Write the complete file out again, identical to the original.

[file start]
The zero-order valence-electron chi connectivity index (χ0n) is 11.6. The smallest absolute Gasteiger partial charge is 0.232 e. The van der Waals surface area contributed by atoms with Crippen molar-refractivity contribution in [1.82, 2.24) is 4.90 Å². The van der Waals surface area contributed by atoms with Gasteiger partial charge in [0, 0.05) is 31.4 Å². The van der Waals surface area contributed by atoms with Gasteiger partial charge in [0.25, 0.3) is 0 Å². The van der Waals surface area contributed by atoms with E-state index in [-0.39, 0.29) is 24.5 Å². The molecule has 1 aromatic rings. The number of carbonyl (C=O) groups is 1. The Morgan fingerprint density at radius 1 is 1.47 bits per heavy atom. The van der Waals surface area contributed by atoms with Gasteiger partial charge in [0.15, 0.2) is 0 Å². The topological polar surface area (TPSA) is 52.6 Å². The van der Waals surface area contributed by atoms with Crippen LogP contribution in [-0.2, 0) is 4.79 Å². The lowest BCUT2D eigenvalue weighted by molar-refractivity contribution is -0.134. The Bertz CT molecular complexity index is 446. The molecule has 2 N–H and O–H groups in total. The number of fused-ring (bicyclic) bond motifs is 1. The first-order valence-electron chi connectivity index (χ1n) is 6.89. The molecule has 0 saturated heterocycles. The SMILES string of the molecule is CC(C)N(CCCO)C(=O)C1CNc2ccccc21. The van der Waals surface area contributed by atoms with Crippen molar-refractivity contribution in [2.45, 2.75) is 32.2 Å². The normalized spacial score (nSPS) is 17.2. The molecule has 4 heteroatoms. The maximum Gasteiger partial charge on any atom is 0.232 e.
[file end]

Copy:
The zero-order valence-electron chi connectivity index (χ0n) is 11.6. The smallest absolute Gasteiger partial charge is 0.232 e. The van der Waals surface area contributed by atoms with Crippen molar-refractivity contribution in [1.82, 2.24) is 4.90 Å². The van der Waals surface area contributed by atoms with Gasteiger partial charge in [0, 0.05) is 31.4 Å². The van der Waals surface area contributed by atoms with Gasteiger partial charge in [0.25, 0.3) is 0 Å². The van der Waals surface area contributed by atoms with E-state index in [-0.39, 0.29) is 24.5 Å². The molecule has 1 aromatic rings. The number of carbonyl (C=O) groups is 1. The Morgan fingerprint density at radius 1 is 1.47 bits per heavy atom. The van der Waals surface area contributed by atoms with Gasteiger partial charge in [0.15, 0.2) is 0 Å². The topological polar surface area (TPSA) is 52.6 Å². The van der Waals surface area contributed by atoms with Crippen LogP contribution in [-0.2, 0) is 4.79 Å². The lowest BCUT2D eigenvalue weighted by molar-refractivity contribution is -0.134. The Bertz CT molecular complexity index is 446. The molecule has 2 N–H and O–H groups in total. The number of fused-ring (bicyclic) bond motifs is 1. The first-order valence-electron chi connectivity index (χ1n) is 6.89. The molecule has 0 saturated heterocycles. The SMILES string of the molecule is CC(C)N(CCCO)C(=O)C1CNc2ccccc21. The van der Waals surface area contributed by atoms with Crippen molar-refractivity contribution in [2.45, 2.75) is 32.2 Å². The normalized spacial score (nSPS) is 17.2. The molecule has 4 heteroatoms. The maximum Gasteiger partial charge on any atom is 0.232 e.